On July 12, 1989, the EPA issued a final rule under Section 6 of the Toxic Substances Control Act (TSCA) banning most asbestos-containing products in the United States. In 1991, the rule was vacated and remanded by the Fifth Circuit Court of Appeals. As a result, most of the original ban on the manufacture, importation, processing, or distribution in commerce for most of the asbestos containing product categories originally covered in the 1989 final rule was overturned. Only the bans on corrugated paper, roll board, commercial paper, specialty paper, and flooring felt and any new uses of asbestos remained banned under the 1989 rule. Although most asbestos containing products can still legally be manufactured, imported, processed and distributed in the U.S.,according to the U.S. Geological Survey, the production and use of asbestos has declined significantly.  


What are molds?

Molds are fungi that can be found both indoors and outdoors. No one knows how many species of fungi exist but estimates range from tens of thousands to perhaps three hundred thousand or more. Molds grow best in warm, damp, and humid conditions, and spread and reproduce by making spores. Mold spores can survive harsh environmental conditions, such as dry conditions, that do not support normal mold growth.


What are some of the common indoor molds?

Cladosporium

Penicillium

Alternaria

Aspergillus


How do molds affect people?

Some people are sensitive to molds. For these people, exposure to molds can lead to symptoms such as stuffy nose, wheezing, and red or itchy eyes, or skin. Some people, such as those with allergies to molds or with asthma, may have more intense reactions. Severe reactions may occur among workers exposed to large amounts of molds in occupational settings, such as farmers working around moldy hay. Severe reactions may include fever and shortness of breath. People with a weakened immune system, such as people receiving treatment for cancer, people who have had an organ or stem cell transplant, and people taking medicines that suppress the immune system, are more likely to get mold infections. Exposure to mold or dampness may also lead to development of asthma in some individuals. Interventions that improve housing conditions can reduce morbidity from asthma and respiratory allergies.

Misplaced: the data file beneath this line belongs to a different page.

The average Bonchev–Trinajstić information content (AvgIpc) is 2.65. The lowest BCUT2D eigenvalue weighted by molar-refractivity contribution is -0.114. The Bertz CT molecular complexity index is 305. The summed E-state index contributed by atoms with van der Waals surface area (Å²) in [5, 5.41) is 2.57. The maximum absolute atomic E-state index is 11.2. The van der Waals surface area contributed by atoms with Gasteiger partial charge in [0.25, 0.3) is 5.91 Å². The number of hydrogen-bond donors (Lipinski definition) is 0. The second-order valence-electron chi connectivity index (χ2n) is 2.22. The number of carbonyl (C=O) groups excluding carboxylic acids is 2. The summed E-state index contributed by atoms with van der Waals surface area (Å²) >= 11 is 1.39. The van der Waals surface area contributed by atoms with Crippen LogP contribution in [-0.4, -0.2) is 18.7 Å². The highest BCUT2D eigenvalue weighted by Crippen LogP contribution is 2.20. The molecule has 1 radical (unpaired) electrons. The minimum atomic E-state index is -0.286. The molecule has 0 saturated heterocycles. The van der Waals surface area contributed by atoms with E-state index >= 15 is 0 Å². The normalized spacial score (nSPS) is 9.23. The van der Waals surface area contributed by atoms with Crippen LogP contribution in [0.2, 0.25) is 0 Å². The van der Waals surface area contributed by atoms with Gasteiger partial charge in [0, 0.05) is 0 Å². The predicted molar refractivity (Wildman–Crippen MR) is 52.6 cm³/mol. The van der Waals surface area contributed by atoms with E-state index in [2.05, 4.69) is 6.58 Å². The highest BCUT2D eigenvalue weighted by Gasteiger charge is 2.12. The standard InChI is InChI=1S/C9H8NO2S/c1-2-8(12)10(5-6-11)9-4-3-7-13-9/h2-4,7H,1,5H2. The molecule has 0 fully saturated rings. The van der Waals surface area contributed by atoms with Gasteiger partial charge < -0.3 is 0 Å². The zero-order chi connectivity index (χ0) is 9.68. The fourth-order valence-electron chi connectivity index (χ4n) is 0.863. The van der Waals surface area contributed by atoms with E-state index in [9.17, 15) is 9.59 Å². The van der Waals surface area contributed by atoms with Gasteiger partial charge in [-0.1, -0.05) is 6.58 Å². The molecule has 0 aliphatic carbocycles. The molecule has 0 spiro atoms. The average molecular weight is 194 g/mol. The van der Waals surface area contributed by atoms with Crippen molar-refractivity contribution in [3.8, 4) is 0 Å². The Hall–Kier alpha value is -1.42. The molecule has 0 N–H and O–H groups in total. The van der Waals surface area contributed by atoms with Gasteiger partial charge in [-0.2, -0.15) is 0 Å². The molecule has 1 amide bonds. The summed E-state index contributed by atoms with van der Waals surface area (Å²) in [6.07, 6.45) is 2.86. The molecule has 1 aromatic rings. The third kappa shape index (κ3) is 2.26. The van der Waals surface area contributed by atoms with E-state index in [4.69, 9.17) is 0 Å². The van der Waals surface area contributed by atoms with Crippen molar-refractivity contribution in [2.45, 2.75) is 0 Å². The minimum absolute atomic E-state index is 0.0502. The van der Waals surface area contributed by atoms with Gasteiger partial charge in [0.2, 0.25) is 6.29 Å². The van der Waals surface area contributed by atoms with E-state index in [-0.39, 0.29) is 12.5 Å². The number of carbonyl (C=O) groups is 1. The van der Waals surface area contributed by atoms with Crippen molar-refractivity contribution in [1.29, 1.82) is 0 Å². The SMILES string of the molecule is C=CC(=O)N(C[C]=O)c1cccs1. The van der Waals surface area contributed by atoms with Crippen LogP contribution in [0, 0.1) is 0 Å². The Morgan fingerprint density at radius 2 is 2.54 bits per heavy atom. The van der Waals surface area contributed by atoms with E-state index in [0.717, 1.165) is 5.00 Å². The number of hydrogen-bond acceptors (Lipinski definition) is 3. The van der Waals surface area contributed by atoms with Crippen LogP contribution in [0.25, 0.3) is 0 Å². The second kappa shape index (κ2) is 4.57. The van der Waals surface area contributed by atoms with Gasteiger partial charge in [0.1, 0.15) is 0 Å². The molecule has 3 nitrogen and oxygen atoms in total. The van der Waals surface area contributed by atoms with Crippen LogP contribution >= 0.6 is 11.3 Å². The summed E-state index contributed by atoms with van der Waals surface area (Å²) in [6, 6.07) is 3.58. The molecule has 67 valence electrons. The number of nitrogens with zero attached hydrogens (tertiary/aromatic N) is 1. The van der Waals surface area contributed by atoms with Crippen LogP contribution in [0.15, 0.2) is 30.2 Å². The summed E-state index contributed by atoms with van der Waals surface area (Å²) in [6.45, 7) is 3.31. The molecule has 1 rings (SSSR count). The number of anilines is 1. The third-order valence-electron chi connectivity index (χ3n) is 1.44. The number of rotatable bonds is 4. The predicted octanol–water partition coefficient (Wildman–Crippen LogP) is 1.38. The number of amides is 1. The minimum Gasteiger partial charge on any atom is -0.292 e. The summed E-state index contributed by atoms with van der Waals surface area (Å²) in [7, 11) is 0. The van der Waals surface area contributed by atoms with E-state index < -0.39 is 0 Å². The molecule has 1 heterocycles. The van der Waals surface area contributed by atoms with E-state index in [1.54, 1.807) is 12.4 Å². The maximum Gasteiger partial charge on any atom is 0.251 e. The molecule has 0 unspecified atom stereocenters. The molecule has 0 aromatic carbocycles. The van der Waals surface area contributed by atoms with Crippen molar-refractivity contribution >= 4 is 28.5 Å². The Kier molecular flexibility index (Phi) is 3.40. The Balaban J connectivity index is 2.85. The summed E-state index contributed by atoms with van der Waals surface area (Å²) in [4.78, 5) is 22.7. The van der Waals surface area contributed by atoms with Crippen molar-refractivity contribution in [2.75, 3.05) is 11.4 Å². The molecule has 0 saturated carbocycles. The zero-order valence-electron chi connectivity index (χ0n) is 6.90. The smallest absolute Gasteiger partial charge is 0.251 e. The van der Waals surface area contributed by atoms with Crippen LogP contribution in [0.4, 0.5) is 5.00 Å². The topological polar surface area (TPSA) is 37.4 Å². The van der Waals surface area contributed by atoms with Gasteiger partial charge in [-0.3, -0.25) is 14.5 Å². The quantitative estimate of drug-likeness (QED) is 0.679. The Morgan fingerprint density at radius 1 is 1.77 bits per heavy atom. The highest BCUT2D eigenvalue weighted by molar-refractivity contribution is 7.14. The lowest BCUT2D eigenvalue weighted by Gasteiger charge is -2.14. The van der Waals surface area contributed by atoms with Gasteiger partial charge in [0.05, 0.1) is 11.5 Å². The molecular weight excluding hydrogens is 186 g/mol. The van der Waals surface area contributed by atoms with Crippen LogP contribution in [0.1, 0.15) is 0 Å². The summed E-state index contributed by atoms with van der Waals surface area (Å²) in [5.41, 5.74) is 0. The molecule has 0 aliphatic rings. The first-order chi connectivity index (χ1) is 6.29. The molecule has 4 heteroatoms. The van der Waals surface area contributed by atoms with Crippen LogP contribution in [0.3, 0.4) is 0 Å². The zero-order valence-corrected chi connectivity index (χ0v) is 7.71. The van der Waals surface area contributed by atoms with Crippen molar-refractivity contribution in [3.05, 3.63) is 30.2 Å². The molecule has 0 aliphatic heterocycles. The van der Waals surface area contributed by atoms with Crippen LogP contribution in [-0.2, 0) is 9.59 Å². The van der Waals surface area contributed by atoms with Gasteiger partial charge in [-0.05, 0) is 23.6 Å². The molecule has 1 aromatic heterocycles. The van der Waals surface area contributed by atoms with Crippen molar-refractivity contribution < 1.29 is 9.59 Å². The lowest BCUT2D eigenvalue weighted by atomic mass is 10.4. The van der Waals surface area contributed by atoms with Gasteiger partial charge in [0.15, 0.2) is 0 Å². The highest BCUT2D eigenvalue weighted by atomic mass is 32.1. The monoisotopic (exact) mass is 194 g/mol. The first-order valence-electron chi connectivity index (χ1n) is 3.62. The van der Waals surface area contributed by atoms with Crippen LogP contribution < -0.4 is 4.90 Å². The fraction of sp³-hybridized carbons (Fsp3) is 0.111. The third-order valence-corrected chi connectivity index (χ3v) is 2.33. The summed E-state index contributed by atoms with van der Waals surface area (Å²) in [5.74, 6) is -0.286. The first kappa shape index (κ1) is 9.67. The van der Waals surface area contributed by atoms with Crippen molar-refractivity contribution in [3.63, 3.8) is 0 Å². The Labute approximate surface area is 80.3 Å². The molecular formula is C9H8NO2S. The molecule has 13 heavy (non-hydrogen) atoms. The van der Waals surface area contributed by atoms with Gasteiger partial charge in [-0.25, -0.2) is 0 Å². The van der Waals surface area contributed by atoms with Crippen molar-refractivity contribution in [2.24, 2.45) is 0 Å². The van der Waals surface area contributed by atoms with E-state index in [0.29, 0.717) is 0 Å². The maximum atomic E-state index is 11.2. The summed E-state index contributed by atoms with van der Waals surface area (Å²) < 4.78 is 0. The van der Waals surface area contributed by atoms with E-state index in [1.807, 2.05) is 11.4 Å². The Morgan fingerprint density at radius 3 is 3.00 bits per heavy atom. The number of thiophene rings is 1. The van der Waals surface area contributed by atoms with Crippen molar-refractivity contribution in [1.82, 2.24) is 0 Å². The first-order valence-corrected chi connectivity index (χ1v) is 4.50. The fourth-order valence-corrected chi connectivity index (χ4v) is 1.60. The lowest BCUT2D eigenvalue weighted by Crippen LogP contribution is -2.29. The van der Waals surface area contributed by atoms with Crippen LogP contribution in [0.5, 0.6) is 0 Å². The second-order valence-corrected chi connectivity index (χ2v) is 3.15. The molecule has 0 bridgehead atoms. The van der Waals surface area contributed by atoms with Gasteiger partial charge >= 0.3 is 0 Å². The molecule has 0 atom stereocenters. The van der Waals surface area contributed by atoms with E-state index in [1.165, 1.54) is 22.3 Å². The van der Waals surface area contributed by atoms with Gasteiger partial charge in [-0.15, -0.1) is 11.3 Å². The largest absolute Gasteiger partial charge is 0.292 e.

Where are molds found?

Molds are found in virtually every environment and can be detected, both indoors and outdoors, year round. Mold growth is encouraged by warm and humid conditions. Outdoors they can be found in shady, damp areas or places where leaves or other vegetation is decomposing. Indoors they can be found where humidity levels are high, such as basements or showers.


How can people decrease mold exposure?

Sensitive individuals should avoid areas that are likely to have mold, such as compost piles, cut grass, and wooded areas. Inside homes, mold growth can be slowed by controlling humidity levels and ventilating showers and cooking areas. If there is mold growth in your home, you should clean up the mold and fix the water problem. Mold growth can be removed from hard surfaces with commercial products. 

Specific Recommendations:

Keep humidity levels as low as you can—no higher than 50%–all day long. An air conditioner or dehumidifier will help you keep the level low. Bear in mind that humidity levels change over the course of a day with changes in the moisture in the air and the air temperature, so you will need to check the humidity levels more than once a day.

Use an air conditioner or a dehumidifier during humid months.

Be sure the home has adequate ventilation, including exhaust fans.

Add mold inhibitors to paints before application.

Clean bathrooms with mold killing products.

Do not carpet bathrooms and basements.

Remove or replace previously soaked carpets and upholstery.